The Question of Yes’s “Main Sequence”

The philosopher Bill Martin, in his book Music of Yes: Structure and Vision in Progressive Rock (1996), speaks of what he calls Yes’s “main sequence” of albums in the 70s. This is a necessary concept for a proper understanding of Yes. All of their best work is contained in this sequence. The Tales album is its artistic culmination, inasmuch as it represents the most complete development of their music, including a deepening of the worldview expressed in both the music and the lyrics.

Still, I am disinclined to say that the best songs on the other albums in the sequence do not reach the same high level. They are, I submit, Starship Trooper and Perpetual Change from The Yes Album, Heart of the Sunrise from Fragile, Close to the Edge from Close to the Edge, and, after Tales, the final part of The Gates of Delirium (Soon), from Relayer, and Awaken from Going for the One. These songs too are unsurpassed, after almost a half-century.

There is, however, one minor problem with the idea of a main sequence of Yes albums. One of the things that set Yes clearly apart from the second greatest band in prog, Genesis, is that, after the 80s (neoliberalism) destroyed everything of value in 70s prog, they almost attained again, on a few occasions in the 90s and early 00s, the level of the main sequence. This is so remarkable that it must be mentioned as a qualification in the discussion of the main sequence. Martin couldn’t do it in his book, since it happened after it was published.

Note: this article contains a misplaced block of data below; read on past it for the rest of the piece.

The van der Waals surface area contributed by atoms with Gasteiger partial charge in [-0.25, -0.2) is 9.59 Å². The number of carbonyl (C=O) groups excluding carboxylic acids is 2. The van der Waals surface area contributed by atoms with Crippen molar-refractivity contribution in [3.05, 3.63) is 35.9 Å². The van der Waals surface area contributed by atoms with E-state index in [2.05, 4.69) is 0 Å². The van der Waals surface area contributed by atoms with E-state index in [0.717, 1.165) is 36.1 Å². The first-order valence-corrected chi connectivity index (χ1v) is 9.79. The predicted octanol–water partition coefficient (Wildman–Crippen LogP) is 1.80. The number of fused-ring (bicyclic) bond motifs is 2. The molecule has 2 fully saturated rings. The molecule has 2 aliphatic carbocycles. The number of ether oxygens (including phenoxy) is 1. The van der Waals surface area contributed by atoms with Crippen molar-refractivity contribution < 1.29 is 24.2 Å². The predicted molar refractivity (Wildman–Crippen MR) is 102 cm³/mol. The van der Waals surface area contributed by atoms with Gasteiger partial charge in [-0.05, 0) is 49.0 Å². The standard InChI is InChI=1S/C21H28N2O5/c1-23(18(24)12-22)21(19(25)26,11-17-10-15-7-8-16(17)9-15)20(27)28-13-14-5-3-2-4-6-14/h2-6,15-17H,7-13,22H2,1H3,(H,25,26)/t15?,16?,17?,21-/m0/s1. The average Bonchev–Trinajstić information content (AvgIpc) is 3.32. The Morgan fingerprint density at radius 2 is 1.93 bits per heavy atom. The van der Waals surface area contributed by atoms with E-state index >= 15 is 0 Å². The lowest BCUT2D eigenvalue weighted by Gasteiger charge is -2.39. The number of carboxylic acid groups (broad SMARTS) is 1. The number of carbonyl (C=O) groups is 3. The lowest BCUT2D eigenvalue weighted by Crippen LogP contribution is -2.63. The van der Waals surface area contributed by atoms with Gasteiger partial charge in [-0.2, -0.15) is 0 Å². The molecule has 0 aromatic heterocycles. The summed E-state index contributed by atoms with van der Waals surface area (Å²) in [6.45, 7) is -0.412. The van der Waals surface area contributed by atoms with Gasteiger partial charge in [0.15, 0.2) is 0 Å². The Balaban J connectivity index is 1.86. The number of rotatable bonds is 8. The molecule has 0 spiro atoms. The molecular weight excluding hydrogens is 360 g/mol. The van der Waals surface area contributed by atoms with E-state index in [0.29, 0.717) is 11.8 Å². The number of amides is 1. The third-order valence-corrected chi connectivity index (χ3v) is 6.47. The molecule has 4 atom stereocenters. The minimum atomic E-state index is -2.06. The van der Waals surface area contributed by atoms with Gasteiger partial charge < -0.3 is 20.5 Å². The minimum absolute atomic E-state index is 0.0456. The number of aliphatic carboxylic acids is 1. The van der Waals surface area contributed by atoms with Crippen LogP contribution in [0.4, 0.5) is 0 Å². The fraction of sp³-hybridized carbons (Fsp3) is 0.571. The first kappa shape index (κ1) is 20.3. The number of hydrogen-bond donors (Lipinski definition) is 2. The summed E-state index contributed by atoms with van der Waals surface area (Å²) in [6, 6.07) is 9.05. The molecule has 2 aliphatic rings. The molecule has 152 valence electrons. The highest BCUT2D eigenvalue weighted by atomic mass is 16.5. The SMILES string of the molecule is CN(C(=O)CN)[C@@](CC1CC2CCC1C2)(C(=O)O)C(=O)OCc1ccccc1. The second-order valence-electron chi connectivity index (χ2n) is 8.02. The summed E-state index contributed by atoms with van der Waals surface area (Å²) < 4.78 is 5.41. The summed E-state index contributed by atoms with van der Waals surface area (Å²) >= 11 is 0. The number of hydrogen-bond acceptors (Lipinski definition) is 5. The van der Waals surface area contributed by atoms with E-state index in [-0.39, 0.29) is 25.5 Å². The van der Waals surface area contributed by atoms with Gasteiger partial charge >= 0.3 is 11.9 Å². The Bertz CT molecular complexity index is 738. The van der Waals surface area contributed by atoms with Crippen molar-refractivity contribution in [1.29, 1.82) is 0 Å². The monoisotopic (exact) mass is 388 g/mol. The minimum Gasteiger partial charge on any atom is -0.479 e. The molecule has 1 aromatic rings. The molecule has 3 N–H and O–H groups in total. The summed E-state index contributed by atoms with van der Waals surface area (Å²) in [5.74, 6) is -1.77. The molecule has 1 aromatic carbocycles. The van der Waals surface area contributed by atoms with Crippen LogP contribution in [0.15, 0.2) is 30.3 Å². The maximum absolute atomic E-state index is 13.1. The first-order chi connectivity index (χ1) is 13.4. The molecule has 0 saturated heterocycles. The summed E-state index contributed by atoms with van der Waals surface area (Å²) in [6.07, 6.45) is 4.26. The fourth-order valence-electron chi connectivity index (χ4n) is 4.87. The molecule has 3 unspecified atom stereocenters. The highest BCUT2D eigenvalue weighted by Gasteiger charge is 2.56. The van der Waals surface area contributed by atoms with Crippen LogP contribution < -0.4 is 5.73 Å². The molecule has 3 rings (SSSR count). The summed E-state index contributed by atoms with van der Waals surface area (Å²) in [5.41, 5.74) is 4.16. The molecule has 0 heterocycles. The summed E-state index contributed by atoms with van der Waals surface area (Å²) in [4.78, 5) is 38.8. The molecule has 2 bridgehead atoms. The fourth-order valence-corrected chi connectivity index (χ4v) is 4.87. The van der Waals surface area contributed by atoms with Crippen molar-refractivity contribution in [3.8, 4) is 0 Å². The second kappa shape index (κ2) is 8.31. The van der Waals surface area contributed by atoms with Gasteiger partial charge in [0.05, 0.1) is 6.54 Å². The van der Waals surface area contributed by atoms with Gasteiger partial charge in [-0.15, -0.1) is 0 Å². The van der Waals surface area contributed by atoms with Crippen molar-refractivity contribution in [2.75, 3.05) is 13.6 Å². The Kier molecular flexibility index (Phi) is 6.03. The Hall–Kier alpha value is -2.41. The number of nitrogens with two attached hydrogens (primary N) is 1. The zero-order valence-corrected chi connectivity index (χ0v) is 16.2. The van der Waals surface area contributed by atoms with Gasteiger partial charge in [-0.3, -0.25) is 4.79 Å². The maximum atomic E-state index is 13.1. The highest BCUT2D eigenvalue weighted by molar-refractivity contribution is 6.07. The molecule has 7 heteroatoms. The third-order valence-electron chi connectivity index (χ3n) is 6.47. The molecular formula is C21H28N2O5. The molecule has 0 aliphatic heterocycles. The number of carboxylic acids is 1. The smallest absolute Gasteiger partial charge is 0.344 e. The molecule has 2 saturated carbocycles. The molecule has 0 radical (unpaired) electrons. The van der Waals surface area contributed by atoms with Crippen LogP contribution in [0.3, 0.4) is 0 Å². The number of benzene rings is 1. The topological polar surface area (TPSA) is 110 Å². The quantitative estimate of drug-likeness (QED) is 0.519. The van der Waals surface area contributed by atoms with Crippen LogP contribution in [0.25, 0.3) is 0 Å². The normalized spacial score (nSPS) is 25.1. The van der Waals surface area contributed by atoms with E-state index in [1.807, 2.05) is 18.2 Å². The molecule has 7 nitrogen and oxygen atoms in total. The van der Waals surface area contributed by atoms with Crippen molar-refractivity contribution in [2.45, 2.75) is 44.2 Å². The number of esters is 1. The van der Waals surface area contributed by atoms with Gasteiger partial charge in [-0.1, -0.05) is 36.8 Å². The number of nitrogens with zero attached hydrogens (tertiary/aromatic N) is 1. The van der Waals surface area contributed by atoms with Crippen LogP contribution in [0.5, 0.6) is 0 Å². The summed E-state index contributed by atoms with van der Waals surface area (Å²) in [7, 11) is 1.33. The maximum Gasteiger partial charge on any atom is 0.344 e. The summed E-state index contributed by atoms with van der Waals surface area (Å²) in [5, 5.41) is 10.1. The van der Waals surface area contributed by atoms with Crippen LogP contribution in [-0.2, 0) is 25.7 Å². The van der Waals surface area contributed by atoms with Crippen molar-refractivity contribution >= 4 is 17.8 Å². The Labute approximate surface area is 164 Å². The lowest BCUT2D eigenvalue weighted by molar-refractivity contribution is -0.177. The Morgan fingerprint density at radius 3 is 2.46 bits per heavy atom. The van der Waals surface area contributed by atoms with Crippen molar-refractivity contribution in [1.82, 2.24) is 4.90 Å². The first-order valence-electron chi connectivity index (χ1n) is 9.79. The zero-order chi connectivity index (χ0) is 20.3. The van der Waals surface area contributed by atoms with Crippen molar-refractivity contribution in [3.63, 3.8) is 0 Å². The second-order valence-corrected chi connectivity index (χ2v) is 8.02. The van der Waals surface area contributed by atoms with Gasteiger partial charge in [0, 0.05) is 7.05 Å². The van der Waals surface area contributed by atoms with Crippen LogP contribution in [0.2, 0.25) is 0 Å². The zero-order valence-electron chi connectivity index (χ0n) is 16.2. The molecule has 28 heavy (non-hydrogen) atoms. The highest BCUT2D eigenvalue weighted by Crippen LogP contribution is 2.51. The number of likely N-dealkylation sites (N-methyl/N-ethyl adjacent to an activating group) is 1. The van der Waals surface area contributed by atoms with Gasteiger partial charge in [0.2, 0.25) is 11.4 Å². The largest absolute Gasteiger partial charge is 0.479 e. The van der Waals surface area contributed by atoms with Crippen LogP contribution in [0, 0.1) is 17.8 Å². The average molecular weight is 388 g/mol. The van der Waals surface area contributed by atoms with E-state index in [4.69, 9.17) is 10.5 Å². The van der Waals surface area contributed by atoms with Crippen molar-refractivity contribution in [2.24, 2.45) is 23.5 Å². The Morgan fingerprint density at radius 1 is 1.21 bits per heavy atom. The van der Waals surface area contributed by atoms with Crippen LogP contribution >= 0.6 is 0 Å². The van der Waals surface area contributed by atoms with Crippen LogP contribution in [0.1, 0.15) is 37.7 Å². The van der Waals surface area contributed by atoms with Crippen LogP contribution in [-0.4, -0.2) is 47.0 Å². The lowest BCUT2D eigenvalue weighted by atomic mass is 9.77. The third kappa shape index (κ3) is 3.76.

The first instance of this is the studio material included on Keys to Ascension 1 & 2 – the main parts of which are live performances – and later compiled on Keystudio (2001), which, as Wakeman and Howe rightly insist, should be regarded as an album in its own right. It is not quite on the main sequence level. But this is only because Anderson’s lyrics have declined. By this time, they no longer consistently took the distinct and proper form of artistic expression, but were often reduced to a kind of preaching. The lyrical vision is thus too simplified, and increasingly involves, too explicitly, some typical, current moral and social concerns. But nothing else really separates Keystudio from the main sequence in qualitative terms. This is truly remarkable.

I would go so far as to suggest that in terms of the music, Keystudio is, as a whole, a better album than both Relayer and Going for the One, although there is nothing comparable to the mentioned masterpieces on those albums. In fact, both Relayer and Going for the One display distinct weaknesses (although very different ones) in comparison with the earlier albums in the main sequence. Even the beginning of the lyrical decline is discernible in a few places on the latter.

The second instance of Yes coming close to the main sequence – I mention the instances in order or importance – in this late period is the album Magnification, released the same year as Keystudio. This was the last real Yes album, since it was the last with Anderson. For those who have patience with the lyrics, it too must be said to be on the general level of Relayer and Going for the One, again with the exception of the latter’s Soon and Awaken respectively. On Give Love Each Day and We Agree, it is possible at least to understand that this is the band that once made the greatest album of all time; they are almost perfectly crafted yet not too complex songs, displaying Yes’s distinct melodic and structural-compositional elevation.

The third instance is the album The Ladder from 1999, a lighter, simplified, more easily accessible version of Yes for the pop ear, and with the same weak lyrics, but far superior to the abysmal, corporate, Trevor Rabin version of the 80s, and still very recognizably Yes.

These achievements, at this late stage, recovering from the calamity that was the 80s, are not paralleled by any of the other great prog bands from the 70s. The concept of the main sequence must be supplemented by their special mention.

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Ramana Maharshi